JT:  Some of it was about the need to keep people focused and not get distracted, to remind everyone that this is a milestone, not the goal. [Some centered on] surrounding yourself with a great team and the importance of great investor relations, a function you don’t have as a private company but that can create huge value and provide support and understanding of the market.

One CEO said to just make sure you keep having fun, to try and stay “you,” to find joy in the same things as before.  There will be stressful moments and tough questions — that’s true of any company that scaling —  but I heard a lot of advice about just taking care of myself, including on the roadshow. In fact, there were a lot of really supportive notes and private tweets that, in a job that can feel lonely, made me feel not alone, and I’m very appreciative of that.

TC: People calls IPOs just another funding event, but that’s kind of baloney, isn’t it?  If you had to list the most meaningful moments in your life on a scale from 1 to 10,  1 being the most important, where might today fall? Would today be up there on that list?

JT: When I think of most meaningful moments, I think of the day my daughter was born, and my wedding. Another day that was very meaningful to me was when I approved our pledge to donate one percent [of PagerDuty’s equity, one percent of its product, and one percent of employees’ time] to social impact.  We did it a lot later in the game than some companies; our equity was already valuable. But we knew that it was going to create meaningful impact over time.

But yes, it is a gratifying day, especially for the cofounders who were pulling the idea together for PagerDuty a couple of years before they even launched it, and for employees who’ve been with the company for nearly as long and who turned down safer and higher-paying jobs along the way. Seeing their joy today — that is a memory that will be in my top 10 for sure.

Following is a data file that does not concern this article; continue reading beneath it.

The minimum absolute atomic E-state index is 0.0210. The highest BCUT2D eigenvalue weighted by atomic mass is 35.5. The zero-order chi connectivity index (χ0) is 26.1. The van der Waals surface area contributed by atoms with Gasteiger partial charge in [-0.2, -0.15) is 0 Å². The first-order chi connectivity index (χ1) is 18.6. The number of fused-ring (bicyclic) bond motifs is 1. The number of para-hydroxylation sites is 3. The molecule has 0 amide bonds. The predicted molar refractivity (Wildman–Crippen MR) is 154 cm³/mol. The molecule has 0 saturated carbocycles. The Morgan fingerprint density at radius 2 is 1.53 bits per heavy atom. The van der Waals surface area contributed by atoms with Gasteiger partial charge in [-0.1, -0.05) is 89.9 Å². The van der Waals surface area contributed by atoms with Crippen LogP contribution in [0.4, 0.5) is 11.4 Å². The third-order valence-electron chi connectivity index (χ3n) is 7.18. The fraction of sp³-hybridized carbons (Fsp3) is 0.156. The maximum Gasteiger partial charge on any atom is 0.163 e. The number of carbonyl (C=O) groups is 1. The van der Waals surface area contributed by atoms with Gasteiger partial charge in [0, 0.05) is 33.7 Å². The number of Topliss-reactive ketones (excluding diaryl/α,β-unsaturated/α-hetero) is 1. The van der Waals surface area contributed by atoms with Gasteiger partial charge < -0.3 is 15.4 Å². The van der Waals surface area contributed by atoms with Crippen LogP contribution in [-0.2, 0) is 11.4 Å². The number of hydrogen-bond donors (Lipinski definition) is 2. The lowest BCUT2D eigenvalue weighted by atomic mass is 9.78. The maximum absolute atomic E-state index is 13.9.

InVision announces new integrations with Jira

Today InVision announced even deeper integrations with Jira, letting users embed actual InVision prototypes right within a Jira ticket. The company also announced the Jira app for InVision Studio, letting designers in Studio see interactive Jira tickets in real time.

InVision has already had lighter integrations with Atlassian products, including Jira, Confluence and Trello. It’s also worth noting that Atlassian participated in InVision’s $115 million Series F funding round.

The partnership makes sense. Atlassian provides a parallel product to InVision, except instead of serving designers, Atlassian serves engineers.

But it brings up an interesting challenge for InVision, last valued at $1.9 billion. The company went from creating its own market with a paid prototyping and collaboration tool to competing with giants and startups alike as it introduced new products.

InVision Studio, for instance, is meant to compete with the likes of Adobe XD, Sketch, and Figma, among others.

At the same time, InVision’s strategy has always been to become a connective tissue for the broader design landscape. CEO Clark Valberg has said in the past that he sees InVision becoming the Salesforce of the design world, with a broad array of partnerships and integrations across the industry to handle each, nuanced fraction of the process in a single, fluid place.

“Up until now we’ve been a fairly horizontal player,” said VP of Product Mike Davidson. “We created the market for prototyping. There was no paid market for a prototyping tool until InVision came along. Now that you see us provide a more vertical stack of tools, we don’t want to lose the great thing we’ve built with the InVision Prototyping tool. It’s been more popular than we could have ever imagined.”

Davidson added that InVision now serves 100 of the Fortune 100 companies.